I have found a nonprofit film corporation that supports directors who shoot documentaries. They helped Steven James develop "Hoop Dreams" and later "Stevie."
There name is Kartemquin films. Here is their mission statement:
Kartemquin Films is a home for independent filmmakers developing documentary as a vehicle to deepen our understanding of society through everyday human drama. Focusing on people whose lives are most directly affected by social and political change and who are often overlooked or misrepresented by the media, Kartemquin’s films open up a dialogue, both in communities and between the general public and policymakers.
Kartemquin documentaries are supported by civic engagement strategies that are developed with local and national partners to foster understanding, change thinking, and build support for social change. As a locally and nationally-recognized media arts organization, Kartemquin acts as a trusted bridge between communities and the media, fosters the growth of emerging filmmaking voices passionate about social issues and media policy, and encourages staff and stakeholders to play a role in advocating for a strong public media.
Here is their website. http://www.kartemquin.com/
I want to contact them to see if they have an interest in our project. I have composed an email, and I am wondering what you all think about contacting them and the email, pasted below:
Dear Kartemquin Films,
I have a rare muscle disease known as Myotonia Congenita, which affects the muscles ability to stop contracting once they start.
As you can imagine this creates some interesting situations. I also represent a group of individuals around the world who have
this condition, and we are searching for a documentary team that can effectively handle our story.
In our media starved culture, where everyone is focused on image and success, our story is symbolic of the alternative way of living where one is rewarded for being true to who they really no matter how difficult the circumstances.
While everyone is rewarded for being true to themselves, the details of how we are viewed by society is both unique and poignant.
Here are three reasons why:
1. Once our muscles are warmed up the stiffness caused by the contractions greatly lessens. Therefore, the majority of people
with Myotonia hide it from friends, family, etc., but not without a considerable amount of physical, mental and emotional effort.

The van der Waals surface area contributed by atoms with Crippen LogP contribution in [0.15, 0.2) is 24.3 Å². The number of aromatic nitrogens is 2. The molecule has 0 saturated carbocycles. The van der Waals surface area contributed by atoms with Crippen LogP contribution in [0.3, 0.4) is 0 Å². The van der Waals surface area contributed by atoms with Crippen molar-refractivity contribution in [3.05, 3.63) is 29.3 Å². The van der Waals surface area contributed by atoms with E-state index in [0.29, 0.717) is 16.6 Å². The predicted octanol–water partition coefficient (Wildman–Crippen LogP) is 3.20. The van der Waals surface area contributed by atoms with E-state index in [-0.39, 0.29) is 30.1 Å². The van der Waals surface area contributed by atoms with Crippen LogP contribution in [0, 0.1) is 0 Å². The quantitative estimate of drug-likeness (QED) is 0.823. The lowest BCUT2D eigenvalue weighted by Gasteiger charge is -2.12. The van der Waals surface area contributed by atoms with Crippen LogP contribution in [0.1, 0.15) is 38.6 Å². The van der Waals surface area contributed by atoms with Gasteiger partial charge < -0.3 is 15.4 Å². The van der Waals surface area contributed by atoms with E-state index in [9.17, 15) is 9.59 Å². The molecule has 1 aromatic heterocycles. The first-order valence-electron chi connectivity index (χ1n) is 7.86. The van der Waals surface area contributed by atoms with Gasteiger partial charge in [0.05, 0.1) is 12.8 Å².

We keep our muscles warmed up by constantly doing isometric exercises. We tend to be great actors as come up with many reasons why we are rendered immoble while doing a variety of tasks (ie, walking up steps, or shaking someone's hand). We are also in constant anticipation of the next time we need to be warmed up (a teacher calling us up to the front of class in school or a situation where we could get knocked over).
2. The reason why people hide the disease is because they are often accused of being lazy, on drugs or trying to get attention.
This is exacerbated by the fact that the symptoms appear to be very inconsistent. No matter how hard one tries, in certain
situations no amount of pre warm up activities can deter the muscles in the body from locking up and rendering the person
immobile. (Walking up steps, getting out of chairs or losing one’s balance are common culprits of this immobility).
3. Not hiding the muscle disease creates and requires an immense amount of internal strength. Not only do we deal with embarrassing
situations, but we also deal with people’s judgments about what they think is wrong with us.
People say “just be yourself and you will be happy,” but how many people actually do this. Because it is so physically and emotionally taxing to hide the muscle disease, doing so makes life barely worth living. And this is where the story gets interesting.
There is an animal known as the fainting goat whose entire breed have Mytonia Congenita(http://en.wikipedia.org/wiki/Fainting_goat). Unlike people they are obviously unaware of what anyone thinks of them, so they continually run, stiffen up and then fall over. Just as people with Myotonia can show others the rewards (courage, strength and endurance) of just being yourself, the goats can serve as models to people with Myotonia on how to live one’s life and deal with one’s challenges in an honest way. “Be like a goat. Don’t worry if you fall—you can always get back up again.”
The film would end of course with people with Myotonia and fainting goats running, falling and getting back up again.
The condition is covered under the Muscular Dystrophy Associations list of diseases, which is one possible source for funding.
At this point we have developed an outline of the film, which we will share if you are interested in producing and directing the documentary.